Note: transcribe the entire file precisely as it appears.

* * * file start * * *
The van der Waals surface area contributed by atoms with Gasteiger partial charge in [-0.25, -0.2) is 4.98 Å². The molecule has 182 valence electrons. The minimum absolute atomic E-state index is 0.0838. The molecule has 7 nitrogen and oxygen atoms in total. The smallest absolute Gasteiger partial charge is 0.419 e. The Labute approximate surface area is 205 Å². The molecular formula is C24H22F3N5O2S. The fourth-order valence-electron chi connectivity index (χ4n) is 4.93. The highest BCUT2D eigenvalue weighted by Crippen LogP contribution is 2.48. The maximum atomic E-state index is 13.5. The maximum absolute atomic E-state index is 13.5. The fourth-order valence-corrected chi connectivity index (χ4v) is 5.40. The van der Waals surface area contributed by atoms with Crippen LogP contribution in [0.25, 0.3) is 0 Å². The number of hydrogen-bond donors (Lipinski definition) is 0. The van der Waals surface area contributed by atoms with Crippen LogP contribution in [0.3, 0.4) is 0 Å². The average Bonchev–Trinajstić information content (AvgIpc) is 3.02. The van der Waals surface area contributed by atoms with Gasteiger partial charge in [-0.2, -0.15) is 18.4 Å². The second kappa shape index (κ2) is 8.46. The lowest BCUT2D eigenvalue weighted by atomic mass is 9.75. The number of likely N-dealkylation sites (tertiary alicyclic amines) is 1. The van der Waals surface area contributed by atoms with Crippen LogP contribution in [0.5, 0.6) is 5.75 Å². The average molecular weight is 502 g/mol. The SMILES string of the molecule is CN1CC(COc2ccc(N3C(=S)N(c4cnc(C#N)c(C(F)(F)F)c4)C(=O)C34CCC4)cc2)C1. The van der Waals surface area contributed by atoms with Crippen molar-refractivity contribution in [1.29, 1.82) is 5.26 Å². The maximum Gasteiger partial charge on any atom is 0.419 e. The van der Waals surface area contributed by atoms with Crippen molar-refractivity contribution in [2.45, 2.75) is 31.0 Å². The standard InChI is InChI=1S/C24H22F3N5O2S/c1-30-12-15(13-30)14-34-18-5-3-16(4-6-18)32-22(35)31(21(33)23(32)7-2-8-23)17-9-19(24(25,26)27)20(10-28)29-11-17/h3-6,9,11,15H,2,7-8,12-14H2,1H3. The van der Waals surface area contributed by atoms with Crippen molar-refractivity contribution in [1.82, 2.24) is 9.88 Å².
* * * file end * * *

The van der Waals surface area contributed by atoms with Gasteiger partial charge in [-0.25, -0.2) is 4.98 Å². The molecule has 182 valence electrons. The minimum absolute atomic E-state index is 0.0838. The molecule has 7 nitrogen and oxygen atoms in total. The smallest absolute Gasteiger partial charge is 0.419 e. The Labute approximate surface area is 205 Å². The molecular formula is C24H22F3N5O2S. The fourth-order valence-electron chi connectivity index (χ4n) is 4.93. The highest BCUT2D eigenvalue weighted by Crippen LogP contribution is 2.48. The maximum atomic E-state index is 13.5. The maximum absolute atomic E-state index is 13.5. The fourth-order valence-corrected chi connectivity index (χ4v) is 5.40. The van der Waals surface area contributed by atoms with Crippen LogP contribution in [0.25, 0.3) is 0 Å². The number of hydrogen-bond donors (Lipinski definition) is 0. The van der Waals surface area contributed by atoms with Crippen LogP contribution in [0.3, 0.4) is 0 Å². The average Bonchev–Trinajstić information content (AvgIpc) is 3.02. The van der Waals surface area contributed by atoms with Gasteiger partial charge in [-0.2, -0.15) is 18.4 Å². The second kappa shape index (κ2) is 8.46. The lowest BCUT2D eigenvalue weighted by atomic mass is 9.75. The number of likely N-dealkylation sites (tertiary alicyclic amines) is 1. The van der Waals surface area contributed by atoms with Crippen LogP contribution in [0.5, 0.6) is 5.75 Å². The average molecular weight is 502 g/mol. The SMILES string of the molecule is CN1CC(COc2ccc(N3C(=S)N(c4cnc(C#N)c(C(F)(F)F)c4)C(=O)C34CCC4)cc2)C1. The van der Waals surface area contributed by atoms with Crippen molar-refractivity contribution in [1.29, 1.82) is 5.26 Å². The maximum Gasteiger partial charge on any atom is 0.419 e. The van der Waals surface area contributed by atoms with Crippen molar-refractivity contribution in [2.45, 2.75) is 31.0 Å². The standard InChI is InChI=1S/C24H22F3N5O2S/c1-30-12-15(13-30)14-34-18-5-3-16(4-6-18)32-22(35)31(21(33)23(32)7-2-8-23)17-9-19(24(25,26)27)20(10-28)29-11-17/h3-6,9,11,15H,2,7-8,12-14H2,1H3. The van der Waals surface area contributed by atoms with Crippen molar-refractivity contribution in [1.82, 2.24) is 9.88 Å².